My Personal Story of the 1958 Ronnie Montrose STP 'Burst

In May of this year, Gibson released its Collector’s Choice #28 STP ’Burst—an authentic replica of my long-time friend Ronnie Montrose’s famous 1958 Les Paul.

In May of this year, Gibson released its Collector’s Choice #28 STP ’Burst—an authentic replica of my long-time friend Ronnie Montrose’s famous 1958 Les Paul. Now owned by an anonymous German collector, this fabled guitar once belonged to the renowned German studio musician Peter Weihe. It was almost mine.

But first, a little background…

Ronnie was born in San Francisco in 1947, moved to Colorado with his family, and found his way back to San Francisco with a flower in his hair in 1968. He was hired by Van Morrison to play on Tupelo Honey in 1971, and, in September 1972, he was recruited to join the Edgar Winter Group shortly before the epic recording sessions for They Only Come Out at Night. At this time, Ronnie decided to acquire his first “real” instrument—a 1959 Les Paul Standard, bought from J. Geils for the then-princely sum of $800. This was the guitar used on “Frankenstein” and “Free Ride.”

Ronnie Montrose performs live at the Winterland Ballroom in San Francisco in 1975.

The very next month, the ’59 was stolen right off the stage during an Edgar Winter Group concert in Dudley, Massachusetts, on October 20, 1972. Ronnie desperately sought its return, but his immediate priority was finding a replacement. Happily, a Memphis guitar dealer named Robert Johnson located a 1958 sunburst, and things were really about to heat up with that baby in Ronnie’s hands.

On February 3, 1973, Sammy Hagar saw Ronnie perform with the Edgar Winter Group at the Winterland Ballroom in San Francisco. Several months later, when Sammy heard Ronnie was looking to form his own band, he went straight to Ronnie’s home in Sausalito, California.

“Do you have any songs?” asked Ronnie.

By the end of that good day, Ronnie and Sammy had written the Montrose classic, “Space Station #5.” That summer, Ronnie, Sammy, drummer Denny Carmassi, and bassist Bill Church went into the studio to record Montrose, and the ’58 sunburst was the sound of that world-changing debut album. (There was one exception: a red ’58 Les Paul Junior set up for slide was used on “Bad Motor Scooter.”) Ronnie would also use the ’58 on the band’s superb second album, Paper Money in 1974.

So it was no wonder my heart was racing when I walked into Leo’s Music in Oakland, California, in 1977, and watched salesperson Bill Acton climb high up on a ladder to pull down a ’58 Les Paul they had for sale. I knew immediately it was Ronnie’s sunburst.

As I sized up the guitar, I was surprised by its weight—it felt like a feather compared to a new 1977 Les Paul. It had been refretted with jumbo frets, had overlay binding installed on the neck, and the original tuners had been replaced with Grovers— which were de rigueur for the late ’70s. I later learned some of this work had been done by Ronnie’s luthier, Glen Quan. There were also a couple of gouges in the finish at the base of the guitar— the result of a Bigsby that had been removed. Ronnie himself had changed out the original Volume and Tone knobs for a set of early 1950s Gibson “barrel” knobs.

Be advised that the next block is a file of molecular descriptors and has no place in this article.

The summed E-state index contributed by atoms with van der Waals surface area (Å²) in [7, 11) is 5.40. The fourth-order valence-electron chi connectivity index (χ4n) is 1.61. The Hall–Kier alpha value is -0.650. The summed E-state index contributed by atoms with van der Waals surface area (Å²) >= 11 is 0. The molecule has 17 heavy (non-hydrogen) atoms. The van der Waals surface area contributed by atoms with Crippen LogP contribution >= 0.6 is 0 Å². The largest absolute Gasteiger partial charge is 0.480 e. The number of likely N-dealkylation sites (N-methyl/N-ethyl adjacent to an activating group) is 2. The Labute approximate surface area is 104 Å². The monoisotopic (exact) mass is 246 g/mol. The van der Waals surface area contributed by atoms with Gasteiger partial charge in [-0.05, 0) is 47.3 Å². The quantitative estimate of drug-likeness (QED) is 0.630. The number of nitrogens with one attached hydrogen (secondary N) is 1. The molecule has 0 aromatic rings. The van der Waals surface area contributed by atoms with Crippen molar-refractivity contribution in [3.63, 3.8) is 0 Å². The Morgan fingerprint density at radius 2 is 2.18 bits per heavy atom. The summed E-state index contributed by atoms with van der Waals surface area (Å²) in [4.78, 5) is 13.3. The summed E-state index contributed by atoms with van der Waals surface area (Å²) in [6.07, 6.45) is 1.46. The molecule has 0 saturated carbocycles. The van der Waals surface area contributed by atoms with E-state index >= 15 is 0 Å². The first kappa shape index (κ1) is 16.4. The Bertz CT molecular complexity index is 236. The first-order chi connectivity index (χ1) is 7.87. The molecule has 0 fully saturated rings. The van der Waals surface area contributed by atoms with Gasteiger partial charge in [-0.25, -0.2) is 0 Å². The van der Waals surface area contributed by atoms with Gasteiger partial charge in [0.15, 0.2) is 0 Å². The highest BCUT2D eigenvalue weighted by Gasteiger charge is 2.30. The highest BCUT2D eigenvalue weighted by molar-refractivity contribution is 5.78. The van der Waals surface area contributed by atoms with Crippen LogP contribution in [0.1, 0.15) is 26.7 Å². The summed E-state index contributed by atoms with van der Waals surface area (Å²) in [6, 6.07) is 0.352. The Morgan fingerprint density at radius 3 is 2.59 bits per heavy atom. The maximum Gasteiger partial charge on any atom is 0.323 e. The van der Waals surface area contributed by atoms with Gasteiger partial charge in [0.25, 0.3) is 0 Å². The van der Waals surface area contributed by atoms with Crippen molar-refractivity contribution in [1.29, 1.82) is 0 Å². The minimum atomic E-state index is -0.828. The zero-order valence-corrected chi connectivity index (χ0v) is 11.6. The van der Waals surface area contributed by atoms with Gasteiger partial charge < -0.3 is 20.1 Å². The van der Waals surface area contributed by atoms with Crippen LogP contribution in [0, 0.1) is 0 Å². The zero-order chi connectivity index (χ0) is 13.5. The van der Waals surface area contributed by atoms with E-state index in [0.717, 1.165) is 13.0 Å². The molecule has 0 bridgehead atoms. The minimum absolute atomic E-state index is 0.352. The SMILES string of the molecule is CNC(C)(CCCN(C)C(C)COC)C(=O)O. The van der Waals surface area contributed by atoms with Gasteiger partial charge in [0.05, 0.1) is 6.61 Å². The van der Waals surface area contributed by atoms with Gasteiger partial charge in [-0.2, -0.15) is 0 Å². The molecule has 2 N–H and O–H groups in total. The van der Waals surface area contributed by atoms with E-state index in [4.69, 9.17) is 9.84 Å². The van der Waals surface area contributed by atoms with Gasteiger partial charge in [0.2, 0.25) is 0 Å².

Moreover, an STP sticker had once been placed near the toggle switch—years before Ronnie purchased the guitar—and, after its removal, what remained was a red silhouette on the guitar’s faded cherry-sunburst finish. This was later the basis for the guitar’s nickname: the “STP ‘Burst.”

All told, the guitar had an amazing mojo to it.

Every Collector’s Choice #28 STP ’Burst ($6,332 retail) is crafted with the full cooperation of Peter Weihe, Leighsa Montrose (for the Montrose estate), and the current owner, and includes a Certificate of Authenticity, Ronnie Montrose commemorative picks, and a USB drive with exclusive video of the guitar’s history.

Leo’s had set a price of $2,500 for the guitar, and that was a whole lotta coin in those days (approximately $10,000 in 2014 bucks), so I told Bill I would be back on Monday to pay for it. He suggested a down payment to hold the instrument for me, but I declined. This was a monumental mistake.

When I went back to get it, there was simply an empty hook where Ronnie’s guitar had once hung. Yikes!

Fast forward to 1979…

I was inside a San Francisco guitar store carrying a recently acquired 1958 Les Paul sunburst of my own when I felt a hand on my shoulder. It was none other than Ronnie Montrose. I was predictably speechless.

“What year is your Les Paul?” Ronnie inquired.

He was already opening the latches before I could say, “It’s a ’58. Want to see it?”

As Ronnie looked it over, he told me the story of the ’59 that had been stolen in Dudley seven years earlier. I could tell he still really wanted to recover it. As I was a collector, I promised I would keep my eyes open for the lost ’59.

Ronnie and I became very close friends after that chance meeting, and, years later, I did locate the whereabouts of his ’59 Les Paul. Unfortunately, he never recovered it during his lifetime. He was understandably saddened by that fact until the day he died.

I guess I felt somewhat the same about missing my opportunity to buy his 1958 STP ’Burst from Leo’s. That guitar really had it all. It was used to record one of the greatest rock records ever, it was owned by my all-time favorite guitar player, and that player became one of my closest friends. It truly was the one that got away.